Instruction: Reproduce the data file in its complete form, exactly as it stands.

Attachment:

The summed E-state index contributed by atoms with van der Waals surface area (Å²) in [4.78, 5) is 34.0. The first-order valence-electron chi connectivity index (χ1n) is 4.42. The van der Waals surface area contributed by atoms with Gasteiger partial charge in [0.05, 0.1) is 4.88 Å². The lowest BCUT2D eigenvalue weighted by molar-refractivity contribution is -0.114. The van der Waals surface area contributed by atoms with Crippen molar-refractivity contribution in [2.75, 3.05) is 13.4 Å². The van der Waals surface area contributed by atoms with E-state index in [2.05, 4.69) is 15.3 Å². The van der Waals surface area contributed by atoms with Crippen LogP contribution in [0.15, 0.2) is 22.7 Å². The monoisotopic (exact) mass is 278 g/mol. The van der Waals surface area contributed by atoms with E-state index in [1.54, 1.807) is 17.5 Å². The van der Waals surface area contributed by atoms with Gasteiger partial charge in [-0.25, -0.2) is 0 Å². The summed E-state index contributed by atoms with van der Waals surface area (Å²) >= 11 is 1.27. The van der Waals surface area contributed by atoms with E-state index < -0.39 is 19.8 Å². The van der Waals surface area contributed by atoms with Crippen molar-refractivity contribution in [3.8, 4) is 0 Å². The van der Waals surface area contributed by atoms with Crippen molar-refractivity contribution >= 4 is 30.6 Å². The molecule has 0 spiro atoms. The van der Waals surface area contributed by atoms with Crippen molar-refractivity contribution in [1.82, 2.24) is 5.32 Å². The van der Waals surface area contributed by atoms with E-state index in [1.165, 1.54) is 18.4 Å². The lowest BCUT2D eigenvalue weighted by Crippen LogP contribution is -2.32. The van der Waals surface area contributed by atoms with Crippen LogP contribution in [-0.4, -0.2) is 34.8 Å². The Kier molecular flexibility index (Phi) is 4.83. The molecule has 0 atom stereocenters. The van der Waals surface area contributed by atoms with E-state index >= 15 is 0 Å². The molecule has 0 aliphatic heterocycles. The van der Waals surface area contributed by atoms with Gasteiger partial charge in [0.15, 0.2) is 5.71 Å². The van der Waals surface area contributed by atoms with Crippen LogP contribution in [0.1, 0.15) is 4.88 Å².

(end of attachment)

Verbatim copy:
The summed E-state index contributed by atoms with van der Waals surface area (Å²) in [4.78, 5) is 34.0. The first-order valence-electron chi connectivity index (χ1n) is 4.42. The van der Waals surface area contributed by atoms with Gasteiger partial charge in [0.05, 0.1) is 4.88 Å². The lowest BCUT2D eigenvalue weighted by molar-refractivity contribution is -0.114. The van der Waals surface area contributed by atoms with Crippen molar-refractivity contribution in [2.75, 3.05) is 13.4 Å². The van der Waals surface area contributed by atoms with E-state index in [2.05, 4.69) is 15.3 Å². The van der Waals surface area contributed by atoms with Crippen LogP contribution in [0.15, 0.2) is 22.7 Å². The monoisotopic (exact) mass is 278 g/mol. The van der Waals surface area contributed by atoms with E-state index in [1.54, 1.807) is 17.5 Å². The van der Waals surface area contributed by atoms with Gasteiger partial charge in [-0.25, -0.2) is 0 Å². The summed E-state index contributed by atoms with van der Waals surface area (Å²) >= 11 is 1.27. The van der Waals surface area contributed by atoms with E-state index < -0.39 is 19.8 Å². The van der Waals surface area contributed by atoms with Crippen molar-refractivity contribution in [3.8, 4) is 0 Å². The van der Waals surface area contributed by atoms with Crippen molar-refractivity contribution >= 4 is 30.6 Å². The molecule has 0 spiro atoms. The van der Waals surface area contributed by atoms with Crippen molar-refractivity contribution in [1.82, 2.24) is 5.32 Å². The van der Waals surface area contributed by atoms with E-state index in [1.165, 1.54) is 18.4 Å². The lowest BCUT2D eigenvalue weighted by Crippen LogP contribution is -2.32. The van der Waals surface area contributed by atoms with Crippen LogP contribution in [-0.4, -0.2) is 34.8 Å². The Kier molecular flexibility index (Phi) is 4.83. The molecule has 0 atom stereocenters. The van der Waals surface area contributed by atoms with E-state index >= 15 is 0 Å². The molecule has 0 aliphatic heterocycles. The van der Waals surface area contributed by atoms with Gasteiger partial charge in [0.15, 0.2) is 5.71 Å². The van der Waals surface area contributed by atoms with Crippen LogP contribution in [0.1, 0.15) is 4.88 Å².